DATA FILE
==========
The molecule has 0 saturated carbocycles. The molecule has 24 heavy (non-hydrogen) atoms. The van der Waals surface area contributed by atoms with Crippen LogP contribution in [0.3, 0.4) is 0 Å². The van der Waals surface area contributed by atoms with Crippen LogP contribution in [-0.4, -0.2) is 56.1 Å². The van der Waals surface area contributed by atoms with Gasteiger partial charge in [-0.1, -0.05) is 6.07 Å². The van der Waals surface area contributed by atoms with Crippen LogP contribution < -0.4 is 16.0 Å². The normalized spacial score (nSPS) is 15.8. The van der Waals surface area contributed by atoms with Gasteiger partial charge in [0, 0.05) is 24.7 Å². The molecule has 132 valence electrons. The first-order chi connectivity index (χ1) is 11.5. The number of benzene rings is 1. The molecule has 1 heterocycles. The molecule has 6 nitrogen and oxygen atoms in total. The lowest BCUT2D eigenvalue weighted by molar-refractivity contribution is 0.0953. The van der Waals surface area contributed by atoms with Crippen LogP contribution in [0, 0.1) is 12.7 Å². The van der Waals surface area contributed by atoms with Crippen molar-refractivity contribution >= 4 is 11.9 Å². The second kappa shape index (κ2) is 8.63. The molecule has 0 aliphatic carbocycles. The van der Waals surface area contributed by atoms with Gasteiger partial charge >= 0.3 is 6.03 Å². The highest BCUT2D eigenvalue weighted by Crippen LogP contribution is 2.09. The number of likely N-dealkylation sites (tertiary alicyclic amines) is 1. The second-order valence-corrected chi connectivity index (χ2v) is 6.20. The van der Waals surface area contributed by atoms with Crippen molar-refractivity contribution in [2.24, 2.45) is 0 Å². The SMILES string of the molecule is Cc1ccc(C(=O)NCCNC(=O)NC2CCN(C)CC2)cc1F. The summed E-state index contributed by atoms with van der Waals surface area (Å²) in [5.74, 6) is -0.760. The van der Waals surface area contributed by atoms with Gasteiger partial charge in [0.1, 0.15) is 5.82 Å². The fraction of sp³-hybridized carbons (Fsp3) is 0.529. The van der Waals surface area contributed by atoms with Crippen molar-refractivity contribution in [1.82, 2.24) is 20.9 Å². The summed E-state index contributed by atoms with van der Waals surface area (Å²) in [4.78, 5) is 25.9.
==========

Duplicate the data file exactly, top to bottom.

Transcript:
The molecule has 0 saturated carbocycles. The molecule has 24 heavy (non-hydrogen) atoms. The van der Waals surface area contributed by atoms with Crippen LogP contribution in [0.3, 0.4) is 0 Å². The van der Waals surface area contributed by atoms with Crippen LogP contribution in [-0.4, -0.2) is 56.1 Å². The van der Waals surface area contributed by atoms with Gasteiger partial charge in [-0.1, -0.05) is 6.07 Å². The van der Waals surface area contributed by atoms with Crippen LogP contribution < -0.4 is 16.0 Å². The normalized spacial score (nSPS) is 15.8. The van der Waals surface area contributed by atoms with Gasteiger partial charge in [0, 0.05) is 24.7 Å². The molecule has 132 valence electrons. The first-order chi connectivity index (χ1) is 11.5. The number of benzene rings is 1. The molecule has 1 heterocycles. The molecule has 6 nitrogen and oxygen atoms in total. The lowest BCUT2D eigenvalue weighted by molar-refractivity contribution is 0.0953. The van der Waals surface area contributed by atoms with Crippen LogP contribution in [0, 0.1) is 12.7 Å². The van der Waals surface area contributed by atoms with Crippen molar-refractivity contribution >= 4 is 11.9 Å². The second kappa shape index (κ2) is 8.63. The molecule has 0 aliphatic carbocycles. The van der Waals surface area contributed by atoms with Gasteiger partial charge >= 0.3 is 6.03 Å². The highest BCUT2D eigenvalue weighted by Crippen LogP contribution is 2.09. The number of likely N-dealkylation sites (tertiary alicyclic amines) is 1. The second-order valence-corrected chi connectivity index (χ2v) is 6.20. The van der Waals surface area contributed by atoms with Crippen molar-refractivity contribution in [2.24, 2.45) is 0 Å². The SMILES string of the molecule is Cc1ccc(C(=O)NCCNC(=O)NC2CCN(C)CC2)cc1F. The summed E-state index contributed by atoms with van der Waals surface area (Å²) in [5.74, 6) is -0.760. The van der Waals surface area contributed by atoms with Gasteiger partial charge in [0.1, 0.15) is 5.82 Å². The fraction of sp³-hybridized carbons (Fsp3) is 0.529. The van der Waals surface area contributed by atoms with Crippen molar-refractivity contribution in [1.82, 2.24) is 20.9 Å². The summed E-state index contributed by atoms with van der Waals surface area (Å²) in [4.78, 5) is 25.9.